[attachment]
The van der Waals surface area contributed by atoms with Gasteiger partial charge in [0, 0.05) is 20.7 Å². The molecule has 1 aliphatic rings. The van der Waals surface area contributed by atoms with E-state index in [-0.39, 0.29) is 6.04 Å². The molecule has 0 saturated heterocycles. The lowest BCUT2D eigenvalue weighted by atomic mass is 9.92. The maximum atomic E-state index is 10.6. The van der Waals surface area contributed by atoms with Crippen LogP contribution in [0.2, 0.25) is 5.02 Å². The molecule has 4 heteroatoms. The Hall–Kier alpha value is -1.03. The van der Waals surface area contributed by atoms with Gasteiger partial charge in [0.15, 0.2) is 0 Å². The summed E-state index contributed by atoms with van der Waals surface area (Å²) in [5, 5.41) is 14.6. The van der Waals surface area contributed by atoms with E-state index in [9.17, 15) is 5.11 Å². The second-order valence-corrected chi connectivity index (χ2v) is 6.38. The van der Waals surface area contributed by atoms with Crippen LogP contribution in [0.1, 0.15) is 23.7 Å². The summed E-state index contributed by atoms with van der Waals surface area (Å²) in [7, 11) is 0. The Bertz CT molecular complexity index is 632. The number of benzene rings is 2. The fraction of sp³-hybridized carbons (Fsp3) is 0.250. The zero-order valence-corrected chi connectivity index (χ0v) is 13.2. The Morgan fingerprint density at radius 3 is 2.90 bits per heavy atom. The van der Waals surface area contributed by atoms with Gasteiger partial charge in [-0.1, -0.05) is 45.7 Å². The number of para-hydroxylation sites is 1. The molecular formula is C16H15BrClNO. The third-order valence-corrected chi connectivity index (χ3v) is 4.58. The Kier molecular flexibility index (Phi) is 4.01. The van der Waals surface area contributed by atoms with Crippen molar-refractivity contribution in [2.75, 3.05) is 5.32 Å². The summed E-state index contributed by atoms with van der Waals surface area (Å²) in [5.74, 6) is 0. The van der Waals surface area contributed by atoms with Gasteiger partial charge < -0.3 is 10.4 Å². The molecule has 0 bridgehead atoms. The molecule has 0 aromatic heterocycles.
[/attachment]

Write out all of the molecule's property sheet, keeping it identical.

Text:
The van der Waals surface area contributed by atoms with Gasteiger partial charge in [0, 0.05) is 20.7 Å². The molecule has 1 aliphatic rings. The van der Waals surface area contributed by atoms with E-state index in [-0.39, 0.29) is 6.04 Å². The molecule has 0 saturated heterocycles. The lowest BCUT2D eigenvalue weighted by atomic mass is 9.92. The maximum atomic E-state index is 10.6. The van der Waals surface area contributed by atoms with Crippen LogP contribution in [0.2, 0.25) is 5.02 Å². The molecule has 4 heteroatoms. The Hall–Kier alpha value is -1.03. The van der Waals surface area contributed by atoms with Gasteiger partial charge in [0.15, 0.2) is 0 Å². The summed E-state index contributed by atoms with van der Waals surface area (Å²) in [5, 5.41) is 14.6. The van der Waals surface area contributed by atoms with E-state index in [9.17, 15) is 5.11 Å². The second-order valence-corrected chi connectivity index (χ2v) is 6.38. The van der Waals surface area contributed by atoms with Crippen LogP contribution in [0.1, 0.15) is 23.7 Å². The summed E-state index contributed by atoms with van der Waals surface area (Å²) in [7, 11) is 0. The Bertz CT molecular complexity index is 632. The number of benzene rings is 2. The fraction of sp³-hybridized carbons (Fsp3) is 0.250. The zero-order valence-corrected chi connectivity index (χ0v) is 13.2. The Morgan fingerprint density at radius 3 is 2.90 bits per heavy atom. The van der Waals surface area contributed by atoms with Gasteiger partial charge in [-0.1, -0.05) is 45.7 Å². The number of para-hydroxylation sites is 1. The molecular formula is C16H15BrClNO. The third-order valence-corrected chi connectivity index (χ3v) is 4.58. The Kier molecular flexibility index (Phi) is 4.01. The van der Waals surface area contributed by atoms with Crippen molar-refractivity contribution in [2.75, 3.05) is 5.32 Å². The summed E-state index contributed by atoms with van der Waals surface area (Å²) in [5.74, 6) is 0. The van der Waals surface area contributed by atoms with Gasteiger partial charge < -0.3 is 10.4 Å². The molecule has 0 bridgehead atoms. The molecule has 0 aromatic heterocycles.